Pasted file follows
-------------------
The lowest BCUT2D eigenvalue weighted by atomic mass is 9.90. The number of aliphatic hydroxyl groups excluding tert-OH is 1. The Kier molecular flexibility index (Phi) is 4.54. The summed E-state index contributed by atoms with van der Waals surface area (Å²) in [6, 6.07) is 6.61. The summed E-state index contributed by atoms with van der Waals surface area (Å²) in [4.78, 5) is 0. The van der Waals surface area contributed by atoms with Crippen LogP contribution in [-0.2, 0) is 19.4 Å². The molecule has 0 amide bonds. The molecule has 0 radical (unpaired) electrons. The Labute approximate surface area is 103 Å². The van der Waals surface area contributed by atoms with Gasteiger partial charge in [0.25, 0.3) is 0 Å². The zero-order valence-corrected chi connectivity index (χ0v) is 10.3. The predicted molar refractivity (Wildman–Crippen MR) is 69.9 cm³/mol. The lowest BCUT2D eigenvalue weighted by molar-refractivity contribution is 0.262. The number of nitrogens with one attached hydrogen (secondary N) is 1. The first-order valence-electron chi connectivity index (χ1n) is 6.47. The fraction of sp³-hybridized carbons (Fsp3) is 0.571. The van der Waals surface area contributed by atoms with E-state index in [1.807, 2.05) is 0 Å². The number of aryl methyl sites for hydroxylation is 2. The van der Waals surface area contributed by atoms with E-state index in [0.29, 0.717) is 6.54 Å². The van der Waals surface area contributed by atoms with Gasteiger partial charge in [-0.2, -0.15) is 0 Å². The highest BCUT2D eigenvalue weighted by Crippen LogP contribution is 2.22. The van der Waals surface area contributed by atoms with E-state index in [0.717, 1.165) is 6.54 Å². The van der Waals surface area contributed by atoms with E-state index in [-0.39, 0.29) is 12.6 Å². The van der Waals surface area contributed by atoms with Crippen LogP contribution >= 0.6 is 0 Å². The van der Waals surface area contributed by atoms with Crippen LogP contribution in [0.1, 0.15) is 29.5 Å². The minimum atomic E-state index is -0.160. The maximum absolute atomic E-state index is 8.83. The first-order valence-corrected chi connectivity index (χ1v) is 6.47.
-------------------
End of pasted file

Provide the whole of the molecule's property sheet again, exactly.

The lowest BCUT2D eigenvalue weighted by atomic mass is 9.90. The number of aliphatic hydroxyl groups excluding tert-OH is 1. The Kier molecular flexibility index (Phi) is 4.54. The summed E-state index contributed by atoms with van der Waals surface area (Å²) in [6, 6.07) is 6.61. The summed E-state index contributed by atoms with van der Waals surface area (Å²) in [4.78, 5) is 0. The van der Waals surface area contributed by atoms with Crippen LogP contribution in [-0.2, 0) is 19.4 Å². The molecule has 0 amide bonds. The molecule has 0 radical (unpaired) electrons. The Labute approximate surface area is 103 Å². The van der Waals surface area contributed by atoms with Gasteiger partial charge in [0.25, 0.3) is 0 Å². The zero-order valence-corrected chi connectivity index (χ0v) is 10.3. The predicted molar refractivity (Wildman–Crippen MR) is 69.9 cm³/mol. The lowest BCUT2D eigenvalue weighted by molar-refractivity contribution is 0.262. The number of nitrogens with one attached hydrogen (secondary N) is 1. The first-order valence-electron chi connectivity index (χ1n) is 6.47. The fraction of sp³-hybridized carbons (Fsp3) is 0.571. The van der Waals surface area contributed by atoms with E-state index in [1.807, 2.05) is 0 Å². The number of aryl methyl sites for hydroxylation is 2. The van der Waals surface area contributed by atoms with E-state index in [0.29, 0.717) is 6.54 Å². The van der Waals surface area contributed by atoms with Gasteiger partial charge in [-0.2, -0.15) is 0 Å². The highest BCUT2D eigenvalue weighted by Crippen LogP contribution is 2.22. The van der Waals surface area contributed by atoms with E-state index in [0.717, 1.165) is 6.54 Å². The van der Waals surface area contributed by atoms with E-state index in [-0.39, 0.29) is 12.6 Å². The van der Waals surface area contributed by atoms with Crippen LogP contribution >= 0.6 is 0 Å². The van der Waals surface area contributed by atoms with Crippen LogP contribution in [0.1, 0.15) is 29.5 Å². The minimum atomic E-state index is -0.160. The maximum absolute atomic E-state index is 8.83. The first-order valence-corrected chi connectivity index (χ1v) is 6.47.